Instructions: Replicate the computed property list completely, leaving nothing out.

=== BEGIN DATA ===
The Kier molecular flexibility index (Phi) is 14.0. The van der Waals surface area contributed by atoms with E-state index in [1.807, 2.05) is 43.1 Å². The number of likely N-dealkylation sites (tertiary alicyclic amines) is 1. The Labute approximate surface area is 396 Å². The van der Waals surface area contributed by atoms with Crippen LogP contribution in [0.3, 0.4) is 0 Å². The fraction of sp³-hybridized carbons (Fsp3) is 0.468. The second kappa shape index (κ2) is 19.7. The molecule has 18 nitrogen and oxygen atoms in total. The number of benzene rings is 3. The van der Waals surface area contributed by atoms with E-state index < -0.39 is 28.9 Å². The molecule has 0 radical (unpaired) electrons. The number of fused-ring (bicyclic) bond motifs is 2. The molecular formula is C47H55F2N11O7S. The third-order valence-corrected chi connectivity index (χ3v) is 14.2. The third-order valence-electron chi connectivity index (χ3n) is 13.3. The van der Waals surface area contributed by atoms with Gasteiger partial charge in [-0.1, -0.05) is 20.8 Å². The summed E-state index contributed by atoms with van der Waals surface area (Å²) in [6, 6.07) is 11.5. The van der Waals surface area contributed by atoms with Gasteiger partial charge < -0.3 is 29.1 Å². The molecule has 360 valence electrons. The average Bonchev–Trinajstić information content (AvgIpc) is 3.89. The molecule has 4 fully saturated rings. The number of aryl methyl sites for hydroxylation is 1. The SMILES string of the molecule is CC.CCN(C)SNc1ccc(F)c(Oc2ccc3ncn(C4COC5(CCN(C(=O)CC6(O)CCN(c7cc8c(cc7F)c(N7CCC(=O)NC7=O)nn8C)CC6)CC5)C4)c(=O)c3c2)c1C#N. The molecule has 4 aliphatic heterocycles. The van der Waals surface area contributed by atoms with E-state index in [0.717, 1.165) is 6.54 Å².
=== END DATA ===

The Kier molecular flexibility index (Phi) is 14.0. The van der Waals surface area contributed by atoms with E-state index in [1.807, 2.05) is 43.1 Å². The number of likely N-dealkylation sites (tertiary alicyclic amines) is 1. The Labute approximate surface area is 396 Å². The van der Waals surface area contributed by atoms with Crippen LogP contribution in [0.3, 0.4) is 0 Å². The fraction of sp³-hybridized carbons (Fsp3) is 0.468. The second kappa shape index (κ2) is 19.7. The molecule has 18 nitrogen and oxygen atoms in total. The number of benzene rings is 3. The van der Waals surface area contributed by atoms with E-state index < -0.39 is 28.9 Å². The molecule has 0 radical (unpaired) electrons. The number of fused-ring (bicyclic) bond motifs is 2. The molecular formula is C47H55F2N11O7S. The third-order valence-corrected chi connectivity index (χ3v) is 14.2. The third-order valence-electron chi connectivity index (χ3n) is 13.3. The van der Waals surface area contributed by atoms with Gasteiger partial charge in [-0.1, -0.05) is 20.8 Å². The summed E-state index contributed by atoms with van der Waals surface area (Å²) in [6, 6.07) is 11.5. The van der Waals surface area contributed by atoms with Gasteiger partial charge < -0.3 is 29.1 Å². The molecule has 360 valence electrons. The average Bonchev–Trinajstić information content (AvgIpc) is 3.89. The molecule has 4 fully saturated rings. The number of aryl methyl sites for hydroxylation is 1. The SMILES string of the molecule is CC.CCN(C)SNc1ccc(F)c(Oc2ccc3ncn(C4COC5(CCN(C(=O)CC6(O)CCN(c7cc8c(cc7F)c(N7CCC(=O)NC7=O)nn8C)CC6)CC5)C4)c(=O)c3c2)c1C#N. The molecule has 4 aliphatic heterocycles. The van der Waals surface area contributed by atoms with E-state index in [0.717, 1.165) is 6.54 Å².